Truman State University
Mentor: Funso Afolayan Assistant Professor, History
Racism as Policy: The Denial of Suffrage to Non-Whites in South Africa and the United States.
In South Africa and the southern United States, suffrage was denied to non-Whites for many years. The history and the nature of this denial of suffrage in those countries developed along similar lines, though there were significant differences both in methods and procedures as well as in consequences. This research focuses on this discrimination and tries to explain how it occurred in the years immediately following 1948, when the Nationalist Party came to power in South Africa, and in the United States after 1896, when the Plessy v. Ferguson Supreme Court ruling upheld Jim Crow legislation which allowed the denial of voting rights.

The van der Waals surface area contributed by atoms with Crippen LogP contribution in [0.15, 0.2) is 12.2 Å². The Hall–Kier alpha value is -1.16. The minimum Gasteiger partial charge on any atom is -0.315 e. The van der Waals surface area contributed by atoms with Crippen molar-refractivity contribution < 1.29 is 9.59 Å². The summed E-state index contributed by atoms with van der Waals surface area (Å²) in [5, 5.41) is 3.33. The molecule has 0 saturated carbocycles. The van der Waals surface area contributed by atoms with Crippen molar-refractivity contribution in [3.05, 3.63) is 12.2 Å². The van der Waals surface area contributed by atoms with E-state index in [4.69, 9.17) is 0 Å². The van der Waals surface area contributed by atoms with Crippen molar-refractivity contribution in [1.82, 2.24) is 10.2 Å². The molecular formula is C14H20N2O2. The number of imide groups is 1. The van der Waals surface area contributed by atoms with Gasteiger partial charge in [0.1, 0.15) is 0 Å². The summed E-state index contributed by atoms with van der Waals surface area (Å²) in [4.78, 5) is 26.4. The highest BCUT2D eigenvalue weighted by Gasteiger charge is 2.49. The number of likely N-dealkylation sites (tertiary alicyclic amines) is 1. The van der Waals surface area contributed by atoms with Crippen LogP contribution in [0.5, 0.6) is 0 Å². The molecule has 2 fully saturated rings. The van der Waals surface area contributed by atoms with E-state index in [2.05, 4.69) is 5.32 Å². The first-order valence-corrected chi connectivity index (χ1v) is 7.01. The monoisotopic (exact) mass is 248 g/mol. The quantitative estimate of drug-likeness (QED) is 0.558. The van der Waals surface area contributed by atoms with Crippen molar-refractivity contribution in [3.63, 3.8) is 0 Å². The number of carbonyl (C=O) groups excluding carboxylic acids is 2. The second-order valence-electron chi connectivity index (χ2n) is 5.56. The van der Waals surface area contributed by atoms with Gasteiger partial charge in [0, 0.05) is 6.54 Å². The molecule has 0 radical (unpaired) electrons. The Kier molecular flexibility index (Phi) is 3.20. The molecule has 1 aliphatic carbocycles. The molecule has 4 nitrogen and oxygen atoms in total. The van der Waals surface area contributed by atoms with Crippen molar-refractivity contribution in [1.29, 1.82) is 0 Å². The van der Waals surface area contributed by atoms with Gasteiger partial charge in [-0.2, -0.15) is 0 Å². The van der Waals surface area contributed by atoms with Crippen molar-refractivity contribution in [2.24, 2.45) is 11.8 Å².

This research is based on the use of primary and secondary sources dealing with the modern history of South Africa and the United States. Copies of various legislation that enacted these restrictions were also examined to discover exactly how suffrage was limited. All these sources were collectively examined, first to show the systematic denial of voting rights to non-Whites in South Africa; and second to establish the similarities of the South African experience and the discriminatory procedures employed there with the United States. Though the methods and the outcomes were similar, South Africa's denial of suffrage to the non-White population was more severe and more centralized in the national government than this action was in the United States.